How Every Doctor Who Got Cast

Some Doctors wrote a heartfelt letter – others auditioned in Steven Moffat's kitchen.

Doctor Who William Hartnell Ncuti Gatwa
Silver Screen Collection/Getty Images/BBC Studios

Russell T Davies recently referred to the role of the Doctor as "the Crown Jewels" of UK television, and heavy is the head that wears that crown.

Only 14 actors have played the Doctor's 15 primary incarnations between 1963 and 2024, and careful consideration is always paid to who will inherit the TARDIS.

Casting director Andy Pryor has been instrumental in casting all of the modern Doctors, and therefore has a unique perspective on what goes into finding the next Time Lord. In an interview with Digital Spy, Pryor described some of the things he looks for in a potential Doctor:

"We've always wanted really good actors rather than people who are just known for one thing."

This is something that's true of every actor who's played the Doctor. Versatility is key to a great Doctor, which is why established character actors like William Hartnell and Patrick Troughton were cast in Doctor Who's earliest days.

The process of how every Doctor Who got cast has changed over the years, given the shifting landscape of television. Some were offered the role outright, others had to audition, and one had to... perform in Steven Moffat's kitchen?

Well that's alright then!

15. William Hartnell

Doctor Who William Hartnell Ncuti Gatwa
BBC Studios

William Hartnell had been acting for over 30 years by the time he was offered the role of the First Doctor. A role in the 1944 war movie The Way Ahead secured him a fairly consistent career playing tough men, from army generals to hard-boiled detectives and sinister crooks.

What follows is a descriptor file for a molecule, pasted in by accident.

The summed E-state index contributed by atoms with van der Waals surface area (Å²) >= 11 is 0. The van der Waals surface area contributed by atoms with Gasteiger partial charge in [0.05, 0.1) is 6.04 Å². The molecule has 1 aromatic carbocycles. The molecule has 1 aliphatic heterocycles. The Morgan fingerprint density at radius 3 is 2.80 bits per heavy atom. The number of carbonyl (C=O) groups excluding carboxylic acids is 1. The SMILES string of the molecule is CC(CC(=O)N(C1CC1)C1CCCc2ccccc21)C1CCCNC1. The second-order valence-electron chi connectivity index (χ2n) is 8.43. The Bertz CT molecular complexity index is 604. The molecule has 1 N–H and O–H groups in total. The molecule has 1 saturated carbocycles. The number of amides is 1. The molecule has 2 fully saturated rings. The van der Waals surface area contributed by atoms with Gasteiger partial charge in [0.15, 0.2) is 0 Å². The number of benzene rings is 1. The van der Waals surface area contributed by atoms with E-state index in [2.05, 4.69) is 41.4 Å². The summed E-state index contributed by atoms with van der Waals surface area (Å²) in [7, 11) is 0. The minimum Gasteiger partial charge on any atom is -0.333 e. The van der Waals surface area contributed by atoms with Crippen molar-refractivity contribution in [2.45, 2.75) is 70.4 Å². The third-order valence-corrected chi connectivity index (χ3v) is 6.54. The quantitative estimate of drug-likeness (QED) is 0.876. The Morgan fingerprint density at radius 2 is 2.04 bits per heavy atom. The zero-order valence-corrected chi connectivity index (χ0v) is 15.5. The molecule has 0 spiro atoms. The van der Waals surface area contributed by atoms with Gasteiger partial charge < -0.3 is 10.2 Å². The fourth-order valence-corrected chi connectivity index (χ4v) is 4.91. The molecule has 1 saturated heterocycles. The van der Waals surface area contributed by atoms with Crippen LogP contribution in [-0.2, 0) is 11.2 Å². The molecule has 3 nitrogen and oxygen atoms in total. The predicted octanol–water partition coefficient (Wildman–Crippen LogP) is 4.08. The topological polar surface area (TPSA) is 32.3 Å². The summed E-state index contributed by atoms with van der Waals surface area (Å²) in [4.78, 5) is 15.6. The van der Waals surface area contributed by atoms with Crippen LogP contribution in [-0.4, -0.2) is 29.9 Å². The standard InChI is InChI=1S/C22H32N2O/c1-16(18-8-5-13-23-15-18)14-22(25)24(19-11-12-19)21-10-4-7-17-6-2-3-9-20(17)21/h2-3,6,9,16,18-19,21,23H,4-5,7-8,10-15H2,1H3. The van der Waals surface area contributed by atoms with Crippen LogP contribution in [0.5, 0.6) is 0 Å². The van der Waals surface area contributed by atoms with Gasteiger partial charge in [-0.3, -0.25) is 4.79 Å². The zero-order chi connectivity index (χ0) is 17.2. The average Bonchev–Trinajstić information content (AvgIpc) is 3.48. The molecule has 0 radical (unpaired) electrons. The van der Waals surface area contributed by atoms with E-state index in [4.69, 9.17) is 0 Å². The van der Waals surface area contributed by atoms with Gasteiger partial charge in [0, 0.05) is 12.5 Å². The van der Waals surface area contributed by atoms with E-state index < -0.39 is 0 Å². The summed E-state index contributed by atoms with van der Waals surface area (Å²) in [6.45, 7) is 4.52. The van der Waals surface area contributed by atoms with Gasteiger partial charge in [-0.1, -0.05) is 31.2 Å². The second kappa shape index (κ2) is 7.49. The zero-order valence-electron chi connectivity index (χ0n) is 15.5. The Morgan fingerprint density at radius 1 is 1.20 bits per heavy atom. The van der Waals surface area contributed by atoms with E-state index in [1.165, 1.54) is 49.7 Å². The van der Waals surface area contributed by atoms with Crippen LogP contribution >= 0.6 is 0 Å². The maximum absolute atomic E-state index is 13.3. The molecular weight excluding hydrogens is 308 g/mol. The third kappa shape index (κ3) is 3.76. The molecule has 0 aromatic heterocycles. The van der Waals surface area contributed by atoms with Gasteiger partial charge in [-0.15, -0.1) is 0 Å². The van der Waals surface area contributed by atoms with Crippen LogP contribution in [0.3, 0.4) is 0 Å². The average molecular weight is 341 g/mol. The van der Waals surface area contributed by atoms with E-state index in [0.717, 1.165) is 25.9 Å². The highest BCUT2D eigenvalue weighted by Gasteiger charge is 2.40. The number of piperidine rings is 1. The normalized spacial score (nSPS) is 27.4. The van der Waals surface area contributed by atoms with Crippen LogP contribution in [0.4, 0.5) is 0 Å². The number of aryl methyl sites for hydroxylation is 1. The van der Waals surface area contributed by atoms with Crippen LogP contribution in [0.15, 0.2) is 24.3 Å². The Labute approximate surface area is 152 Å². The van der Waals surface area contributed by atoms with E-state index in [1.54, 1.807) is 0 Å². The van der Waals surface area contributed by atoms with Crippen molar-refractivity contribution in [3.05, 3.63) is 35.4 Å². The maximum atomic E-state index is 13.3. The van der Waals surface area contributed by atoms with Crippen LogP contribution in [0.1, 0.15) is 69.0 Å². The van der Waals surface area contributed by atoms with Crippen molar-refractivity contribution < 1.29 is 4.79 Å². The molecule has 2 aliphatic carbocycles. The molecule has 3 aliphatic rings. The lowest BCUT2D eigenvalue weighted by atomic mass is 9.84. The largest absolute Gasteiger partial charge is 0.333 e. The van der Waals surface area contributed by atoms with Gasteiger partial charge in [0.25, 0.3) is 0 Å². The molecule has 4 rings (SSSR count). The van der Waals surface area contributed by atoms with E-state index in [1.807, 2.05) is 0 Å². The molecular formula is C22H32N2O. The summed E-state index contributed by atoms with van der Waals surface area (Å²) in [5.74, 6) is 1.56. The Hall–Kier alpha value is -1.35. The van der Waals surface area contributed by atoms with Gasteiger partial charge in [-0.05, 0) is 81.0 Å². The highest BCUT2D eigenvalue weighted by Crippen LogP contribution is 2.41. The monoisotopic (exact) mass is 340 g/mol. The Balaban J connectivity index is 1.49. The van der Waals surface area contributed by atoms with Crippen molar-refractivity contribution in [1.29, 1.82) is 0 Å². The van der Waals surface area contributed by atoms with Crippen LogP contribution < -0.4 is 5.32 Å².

In 1957, Hartnell was cast as Sergeant Major Percy Bullimore in sitcom The Army Game, and became a household name. When The Army Game ended in 1961, Hartnell fell back into guest spots in other TV shows, and a movie role that would change his life.

The Army Game William Hartnell
ITV Studios

Lindsay Anderson – a key figure in the British New Wave of cinema – cast Hartnell as the elderly rugby scout "Dad" Johnson in 1963's This Sporting Life. Hartnell gives an astonishing performance here, displaying a tender interest in Richard Harris' Frank which appears to go beyond rugby.

It was Hartnell's performance as Johnson that caught the attention of Doctor Who's first producer, Verity Lambert. The First Doctor was imagined as an older man, and Hartnell's ability to play tough characters with a soft centre made him perfect for the role.

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